Feature Article - July/August 2006
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Special Supplement: Complete Guide to Sports Surfaces and Flooring

Something's Afoot

By Kara Spak



Sport Surfaces Lingo

Want to sound like you're in the know when it comes to sports floors and surfaces? This vocabulary list may help.

POINT-ELASTIC SURFACE: A surface that bends at the point of pressure and absorbs energy. This is common in synthetic surfaces.

AREA-ELASTIC SURFACE: A rigid surface that does not bend but yields gradually to pressure and can return energy, like wood floors

COMPOSITE SURFACE: A surface with characteristics of both point and area elasticity, often a synthetic surface over wood

RESILIENCE: A floor's ability to bend or give. Synthetic surfaces often have greater resiliency than wood.

MOISTURE CONTENT: The weight of water contained in wood flooring, as a percentage of a kiln-dried sample

SLEEPER SYSTEM: Wood flooring system where the wood strips are installed atop strips of wood studs

PANEL SYSTEM: Wood flooring system where the wood strips are installed on top of strips of other material, often plywood

ANCHORED SYSTEM: Wood flooring system where the wood strips are installed on top of sheets of other materials, often plywood, with 2-by-3 "sleepers" under the plywood

ACCLIMATIZATION: The process where wood flooring materials must sit in a facility for a number of days to adjust to moisture levels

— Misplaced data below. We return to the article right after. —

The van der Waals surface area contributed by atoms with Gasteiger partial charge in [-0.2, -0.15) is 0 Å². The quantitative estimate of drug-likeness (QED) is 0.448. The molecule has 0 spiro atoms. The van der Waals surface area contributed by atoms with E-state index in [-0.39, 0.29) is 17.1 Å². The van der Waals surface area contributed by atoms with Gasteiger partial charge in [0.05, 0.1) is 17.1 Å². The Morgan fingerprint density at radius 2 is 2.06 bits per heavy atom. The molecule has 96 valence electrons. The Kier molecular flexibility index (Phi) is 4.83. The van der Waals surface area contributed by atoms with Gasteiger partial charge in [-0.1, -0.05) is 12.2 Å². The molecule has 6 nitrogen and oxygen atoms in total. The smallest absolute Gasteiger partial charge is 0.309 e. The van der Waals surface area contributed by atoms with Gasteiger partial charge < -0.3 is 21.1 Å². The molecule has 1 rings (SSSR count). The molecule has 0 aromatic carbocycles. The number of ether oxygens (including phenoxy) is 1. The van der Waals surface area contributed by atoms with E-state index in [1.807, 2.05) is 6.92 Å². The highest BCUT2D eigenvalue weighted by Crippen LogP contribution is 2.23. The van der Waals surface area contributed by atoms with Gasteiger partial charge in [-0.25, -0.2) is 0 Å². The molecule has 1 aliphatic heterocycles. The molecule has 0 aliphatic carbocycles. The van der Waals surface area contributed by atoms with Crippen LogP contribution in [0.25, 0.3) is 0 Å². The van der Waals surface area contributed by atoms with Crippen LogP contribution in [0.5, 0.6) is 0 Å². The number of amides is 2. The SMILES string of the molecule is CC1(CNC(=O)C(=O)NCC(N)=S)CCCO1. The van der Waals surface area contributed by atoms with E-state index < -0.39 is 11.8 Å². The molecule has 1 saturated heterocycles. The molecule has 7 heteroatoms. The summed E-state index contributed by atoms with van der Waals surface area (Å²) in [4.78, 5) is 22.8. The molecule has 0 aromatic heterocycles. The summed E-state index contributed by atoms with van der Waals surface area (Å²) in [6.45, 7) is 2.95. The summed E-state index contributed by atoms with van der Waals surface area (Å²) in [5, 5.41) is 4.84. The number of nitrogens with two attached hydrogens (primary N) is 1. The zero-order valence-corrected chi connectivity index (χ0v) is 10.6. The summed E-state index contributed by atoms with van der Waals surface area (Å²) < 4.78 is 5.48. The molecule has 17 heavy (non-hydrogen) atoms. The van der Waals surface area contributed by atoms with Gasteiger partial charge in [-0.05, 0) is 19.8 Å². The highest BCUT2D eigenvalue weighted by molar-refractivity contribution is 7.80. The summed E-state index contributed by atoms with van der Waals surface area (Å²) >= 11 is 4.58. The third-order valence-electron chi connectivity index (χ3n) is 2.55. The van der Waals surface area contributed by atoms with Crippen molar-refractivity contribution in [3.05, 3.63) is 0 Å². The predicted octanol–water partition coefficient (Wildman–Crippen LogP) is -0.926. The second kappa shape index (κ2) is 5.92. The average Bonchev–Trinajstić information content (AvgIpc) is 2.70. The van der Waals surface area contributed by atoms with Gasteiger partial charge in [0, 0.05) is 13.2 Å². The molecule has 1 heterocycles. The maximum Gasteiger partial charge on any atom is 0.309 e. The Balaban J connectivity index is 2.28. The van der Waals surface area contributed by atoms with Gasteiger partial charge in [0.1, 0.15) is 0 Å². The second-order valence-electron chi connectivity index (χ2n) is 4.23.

FORCE REDUCTION: The ability of a sports floor to absorb the shock of impact, compared to a non-resilient floor

BALL REBOUND: The percentage to which a ball bounced back to the height from which it is dropped, compared to the percentage on a non-resilient floor like concrete. Ball rebound, or bounce, should be at least 90 percent on a sports surface where basketball is played.

STANDARD DEFORMATION: The depth to which a floor indents under a load of weight

DEFORMATION CONTROL: The area of a deformation when a floor indents under a load of weight

DUROMETER: A device that measures surface hardness in the value "Shore A." The higher the number, the softer the floor.

SLIDING BEHAVIOR: The distance a floor can permit an athlete's foot to turn or purposely slide while still preventing uncontrolled sliding.

EPDM: Ethylene propylene diene monomer, a type of synthetic rubber flooring that comes in granule form

SBR: Styrene butadiene rubber, another granulized form of synthetic rubber

PVC: Polyvinyl chloride, a common form of synthetic rubber that is identical to the substance used for plumbing pipes

PREFABRICATED SHEET SYSTEMS (ALSO CALLED SHEET GOODS): Synthetic flooring manufactured off-site and delivered in rolls or sheets

CAST IN PLACE SYSTEMS: Synthetic flooring systems created on site

VULCANIZED RUBBER: Natural rubber used for point-elastic surfaces or synthetic vulcanized rubber